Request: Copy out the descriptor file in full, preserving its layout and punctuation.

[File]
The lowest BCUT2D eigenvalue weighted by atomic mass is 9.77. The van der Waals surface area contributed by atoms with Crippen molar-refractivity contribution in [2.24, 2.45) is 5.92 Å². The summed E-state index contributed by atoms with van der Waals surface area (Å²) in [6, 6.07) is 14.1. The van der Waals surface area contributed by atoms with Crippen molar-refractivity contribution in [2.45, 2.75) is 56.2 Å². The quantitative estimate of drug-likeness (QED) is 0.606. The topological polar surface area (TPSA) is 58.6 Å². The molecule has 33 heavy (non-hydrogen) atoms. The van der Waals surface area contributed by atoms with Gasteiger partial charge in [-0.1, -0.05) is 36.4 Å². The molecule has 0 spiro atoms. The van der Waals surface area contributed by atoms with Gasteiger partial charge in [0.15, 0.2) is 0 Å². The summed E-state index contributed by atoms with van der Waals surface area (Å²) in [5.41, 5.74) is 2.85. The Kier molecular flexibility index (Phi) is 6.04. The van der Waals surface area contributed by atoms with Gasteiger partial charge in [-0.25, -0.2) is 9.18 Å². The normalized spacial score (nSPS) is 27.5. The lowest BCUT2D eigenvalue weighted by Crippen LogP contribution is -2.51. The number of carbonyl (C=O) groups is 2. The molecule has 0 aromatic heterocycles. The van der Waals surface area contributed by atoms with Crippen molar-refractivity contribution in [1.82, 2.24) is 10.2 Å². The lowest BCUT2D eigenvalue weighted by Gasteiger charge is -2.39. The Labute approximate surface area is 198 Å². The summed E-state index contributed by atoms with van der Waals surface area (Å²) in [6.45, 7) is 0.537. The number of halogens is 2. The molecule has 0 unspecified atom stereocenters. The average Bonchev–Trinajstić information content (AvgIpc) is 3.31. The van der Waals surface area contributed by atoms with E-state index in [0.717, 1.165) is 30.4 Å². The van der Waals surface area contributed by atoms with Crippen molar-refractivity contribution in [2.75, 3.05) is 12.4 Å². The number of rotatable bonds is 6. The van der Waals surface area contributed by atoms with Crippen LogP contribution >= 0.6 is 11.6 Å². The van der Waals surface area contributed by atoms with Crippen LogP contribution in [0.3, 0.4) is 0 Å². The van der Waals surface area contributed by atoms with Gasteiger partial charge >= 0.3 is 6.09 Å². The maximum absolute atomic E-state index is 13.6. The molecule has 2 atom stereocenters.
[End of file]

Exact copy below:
The lowest BCUT2D eigenvalue weighted by atomic mass is 9.77. The van der Waals surface area contributed by atoms with Crippen molar-refractivity contribution in [2.24, 2.45) is 5.92 Å². The summed E-state index contributed by atoms with van der Waals surface area (Å²) in [6, 6.07) is 14.1. The van der Waals surface area contributed by atoms with Crippen molar-refractivity contribution in [2.45, 2.75) is 56.2 Å². The quantitative estimate of drug-likeness (QED) is 0.606. The topological polar surface area (TPSA) is 58.6 Å². The molecule has 33 heavy (non-hydrogen) atoms. The van der Waals surface area contributed by atoms with Gasteiger partial charge in [-0.1, -0.05) is 36.4 Å². The molecule has 0 spiro atoms. The van der Waals surface area contributed by atoms with Gasteiger partial charge in [0.15, 0.2) is 0 Å². The summed E-state index contributed by atoms with van der Waals surface area (Å²) in [5.41, 5.74) is 2.85. The Kier molecular flexibility index (Phi) is 6.04. The van der Waals surface area contributed by atoms with Gasteiger partial charge in [-0.25, -0.2) is 9.18 Å². The normalized spacial score (nSPS) is 27.5. The lowest BCUT2D eigenvalue weighted by Crippen LogP contribution is -2.51. The number of carbonyl (C=O) groups is 2. The molecule has 0 aromatic heterocycles. The van der Waals surface area contributed by atoms with Crippen molar-refractivity contribution in [1.82, 2.24) is 10.2 Å². The lowest BCUT2D eigenvalue weighted by Gasteiger charge is -2.39. The Labute approximate surface area is 198 Å². The summed E-state index contributed by atoms with van der Waals surface area (Å²) in [6.45, 7) is 0.537. The number of halogens is 2. The molecule has 0 unspecified atom stereocenters. The average Bonchev–Trinajstić information content (AvgIpc) is 3.31. The van der Waals surface area contributed by atoms with E-state index in [0.717, 1.165) is 30.4 Å². The van der Waals surface area contributed by atoms with Crippen molar-refractivity contribution in [2.75, 3.05) is 12.4 Å². The number of rotatable bonds is 6. The van der Waals surface area contributed by atoms with Crippen LogP contribution >= 0.6 is 11.6 Å². The van der Waals surface area contributed by atoms with Crippen LogP contribution in [0.3, 0.4) is 0 Å². The van der Waals surface area contributed by atoms with Gasteiger partial charge >= 0.3 is 6.09 Å². The maximum absolute atomic E-state index is 13.6. The molecule has 2 atom stereocenters.